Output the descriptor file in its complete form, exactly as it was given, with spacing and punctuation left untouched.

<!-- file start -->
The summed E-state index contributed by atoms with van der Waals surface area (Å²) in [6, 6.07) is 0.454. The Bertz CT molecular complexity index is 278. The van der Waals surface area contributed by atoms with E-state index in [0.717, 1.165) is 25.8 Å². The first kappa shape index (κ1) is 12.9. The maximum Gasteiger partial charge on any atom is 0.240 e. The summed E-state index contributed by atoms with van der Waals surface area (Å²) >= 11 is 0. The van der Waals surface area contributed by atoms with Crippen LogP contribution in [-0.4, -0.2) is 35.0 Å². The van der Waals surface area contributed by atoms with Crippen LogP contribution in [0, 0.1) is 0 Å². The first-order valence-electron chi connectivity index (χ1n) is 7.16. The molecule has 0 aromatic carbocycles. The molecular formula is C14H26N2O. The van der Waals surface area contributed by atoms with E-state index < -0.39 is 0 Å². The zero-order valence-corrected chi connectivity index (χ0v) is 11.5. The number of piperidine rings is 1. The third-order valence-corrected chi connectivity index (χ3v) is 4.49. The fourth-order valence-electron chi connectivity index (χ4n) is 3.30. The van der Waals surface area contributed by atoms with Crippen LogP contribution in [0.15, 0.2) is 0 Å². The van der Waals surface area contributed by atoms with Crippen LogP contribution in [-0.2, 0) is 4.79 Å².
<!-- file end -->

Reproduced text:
The summed E-state index contributed by atoms with van der Waals surface area (Å²) in [6, 6.07) is 0.454. The Bertz CT molecular complexity index is 278. The van der Waals surface area contributed by atoms with E-state index in [0.717, 1.165) is 25.8 Å². The first kappa shape index (κ1) is 12.9. The maximum Gasteiger partial charge on any atom is 0.240 e. The summed E-state index contributed by atoms with van der Waals surface area (Å²) >= 11 is 0. The van der Waals surface area contributed by atoms with Crippen LogP contribution in [-0.4, -0.2) is 35.0 Å². The van der Waals surface area contributed by atoms with Crippen LogP contribution in [0, 0.1) is 0 Å². The first-order valence-electron chi connectivity index (χ1n) is 7.16. The molecule has 0 aromatic carbocycles. The molecular formula is C14H26N2O. The van der Waals surface area contributed by atoms with E-state index < -0.39 is 0 Å². The zero-order valence-corrected chi connectivity index (χ0v) is 11.5. The number of piperidine rings is 1. The third-order valence-corrected chi connectivity index (χ3v) is 4.49. The fourth-order valence-electron chi connectivity index (χ4n) is 3.30. The van der Waals surface area contributed by atoms with Crippen LogP contribution in [0.15, 0.2) is 0 Å². The van der Waals surface area contributed by atoms with Crippen LogP contribution in [-0.2, 0) is 4.79 Å².